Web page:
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Home arrow Engineering arrow Containment structures of U.S. nuclear power plants


Severe reactor accidents that go well beyond the design basis of a nuclear reactor involve extensive reactor fuel degradation and even extensive melting. Core debris may be expelled from the reactor coolant system. Though reactor containments are not designed to withstand the rigors of all severe accidents, they are the last physical barrier preventing the release of radioactive material from the plant into the public environment. The worth of modern reactor containments for protection of the public was demonstrated well during the accident at Three Mile Island. Equally so, the dire consequences of prompt failure of this final barrier was demonstrated by the reactor accident at Chernobyl. It is too early to know the exact roles containment played in the reactor accidents at Fukushima Daiichi. Current analyses certainly suggest that the containments and engineered safety systems within these containments were important, while they were functional in limiting the extent of radionuclide release to the environment [1].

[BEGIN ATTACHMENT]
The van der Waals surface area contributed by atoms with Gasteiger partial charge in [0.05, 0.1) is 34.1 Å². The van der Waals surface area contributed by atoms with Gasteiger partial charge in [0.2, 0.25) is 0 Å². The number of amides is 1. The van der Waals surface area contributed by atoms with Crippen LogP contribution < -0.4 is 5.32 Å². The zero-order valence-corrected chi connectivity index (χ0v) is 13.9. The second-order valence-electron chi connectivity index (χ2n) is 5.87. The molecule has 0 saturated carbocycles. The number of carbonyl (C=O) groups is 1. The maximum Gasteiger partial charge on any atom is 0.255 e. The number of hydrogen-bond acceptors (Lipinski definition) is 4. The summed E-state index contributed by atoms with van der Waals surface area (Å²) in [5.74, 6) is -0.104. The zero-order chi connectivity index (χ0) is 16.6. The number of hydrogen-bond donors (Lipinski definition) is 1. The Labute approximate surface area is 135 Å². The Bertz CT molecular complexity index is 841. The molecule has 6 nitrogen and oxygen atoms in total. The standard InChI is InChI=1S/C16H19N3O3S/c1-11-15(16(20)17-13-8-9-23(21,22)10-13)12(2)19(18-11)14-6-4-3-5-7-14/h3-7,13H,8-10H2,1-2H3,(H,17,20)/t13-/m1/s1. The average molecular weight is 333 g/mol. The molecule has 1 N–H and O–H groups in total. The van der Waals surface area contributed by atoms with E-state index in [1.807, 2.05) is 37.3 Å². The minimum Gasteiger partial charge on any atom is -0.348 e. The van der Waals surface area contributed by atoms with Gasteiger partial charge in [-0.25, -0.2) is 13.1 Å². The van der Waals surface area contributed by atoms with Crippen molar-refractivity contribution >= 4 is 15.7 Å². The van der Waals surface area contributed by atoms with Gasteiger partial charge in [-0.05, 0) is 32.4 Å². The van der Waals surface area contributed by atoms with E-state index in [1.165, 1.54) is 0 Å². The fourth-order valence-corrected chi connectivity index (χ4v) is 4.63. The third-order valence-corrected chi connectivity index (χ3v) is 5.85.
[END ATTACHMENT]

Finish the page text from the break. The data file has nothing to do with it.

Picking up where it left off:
Severe accidents are expected to be very rare events [2], but there is now ample evidence that they can occur. In this chapter, severe accident processes that threaten the containment integrity are examined. Also, in this chapter, processes within the containment that affect the inventory of radioactive material suspended in the containment atmosphere and available for release should there be a loss of structural integrity are examined.

Accident phenomena that threaten containment integrity early in accident progression before emergency response measure can be fully implemented are, of course, of primary concern. Three such accident phenomena are examined here:

  • • Combustible gas explosions
  • • Explosive interactions of core debris with water
  • • Direct containment heating

In addition, the interaction of core debris with structural concrete represents a longer term threat to structural integrity and is also considered in this chapter.

Radionuclides released from containment will be present as gases, primarily noble gases, and aerosolized, solid particles. Isotopes of iodine can transform between these two physical forms and is particular consequential should it escape the containment. In this chapter, physical and chemical processes that affect the radioactive gases and aerosol concentration in containment will be examined with particular attention given to the behavior of radioactive iodine.

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